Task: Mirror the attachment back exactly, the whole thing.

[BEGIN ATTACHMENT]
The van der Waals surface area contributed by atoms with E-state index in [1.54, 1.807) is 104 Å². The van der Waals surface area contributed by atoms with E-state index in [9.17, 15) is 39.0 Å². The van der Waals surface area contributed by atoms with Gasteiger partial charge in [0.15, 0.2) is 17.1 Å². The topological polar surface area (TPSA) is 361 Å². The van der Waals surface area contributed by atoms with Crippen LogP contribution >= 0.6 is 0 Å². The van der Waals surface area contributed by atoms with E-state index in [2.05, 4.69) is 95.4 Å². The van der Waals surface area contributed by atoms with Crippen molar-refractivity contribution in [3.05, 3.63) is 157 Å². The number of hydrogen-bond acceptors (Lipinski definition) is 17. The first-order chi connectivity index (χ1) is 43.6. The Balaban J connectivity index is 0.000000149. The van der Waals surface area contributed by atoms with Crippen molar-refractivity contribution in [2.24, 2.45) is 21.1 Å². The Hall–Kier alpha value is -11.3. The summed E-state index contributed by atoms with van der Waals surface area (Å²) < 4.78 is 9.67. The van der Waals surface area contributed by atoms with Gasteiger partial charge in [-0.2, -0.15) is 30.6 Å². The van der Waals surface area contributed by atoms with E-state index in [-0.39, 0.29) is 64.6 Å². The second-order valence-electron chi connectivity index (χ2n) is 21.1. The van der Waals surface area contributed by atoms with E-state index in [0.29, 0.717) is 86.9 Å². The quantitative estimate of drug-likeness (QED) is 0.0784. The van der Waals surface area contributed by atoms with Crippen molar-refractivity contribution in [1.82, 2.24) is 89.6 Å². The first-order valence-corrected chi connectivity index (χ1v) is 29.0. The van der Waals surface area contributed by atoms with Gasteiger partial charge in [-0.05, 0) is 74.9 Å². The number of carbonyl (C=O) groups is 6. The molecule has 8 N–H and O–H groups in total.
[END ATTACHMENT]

The van der Waals surface area contributed by atoms with E-state index in [1.54, 1.807) is 104 Å². The van der Waals surface area contributed by atoms with E-state index in [9.17, 15) is 39.0 Å². The van der Waals surface area contributed by atoms with Gasteiger partial charge in [0.15, 0.2) is 17.1 Å². The topological polar surface area (TPSA) is 361 Å². The van der Waals surface area contributed by atoms with Crippen LogP contribution >= 0.6 is 0 Å². The van der Waals surface area contributed by atoms with E-state index in [2.05, 4.69) is 95.4 Å². The van der Waals surface area contributed by atoms with Crippen molar-refractivity contribution in [3.05, 3.63) is 157 Å². The number of hydrogen-bond acceptors (Lipinski definition) is 17. The first-order chi connectivity index (χ1) is 43.6. The Balaban J connectivity index is 0.000000149. The van der Waals surface area contributed by atoms with Crippen molar-refractivity contribution in [2.24, 2.45) is 21.1 Å². The Hall–Kier alpha value is -11.3. The summed E-state index contributed by atoms with van der Waals surface area (Å²) < 4.78 is 9.67. The van der Waals surface area contributed by atoms with Gasteiger partial charge in [-0.2, -0.15) is 30.6 Å². The van der Waals surface area contributed by atoms with E-state index in [-0.39, 0.29) is 64.6 Å². The second-order valence-electron chi connectivity index (χ2n) is 21.1. The van der Waals surface area contributed by atoms with E-state index in [0.29, 0.717) is 86.9 Å². The quantitative estimate of drug-likeness (QED) is 0.0784. The van der Waals surface area contributed by atoms with Crippen molar-refractivity contribution in [1.82, 2.24) is 89.6 Å². The first-order valence-corrected chi connectivity index (χ1v) is 29.0. The van der Waals surface area contributed by atoms with Gasteiger partial charge in [-0.05, 0) is 74.9 Å². The number of carbonyl (C=O) groups is 6. The molecule has 8 N–H and O–H groups in total.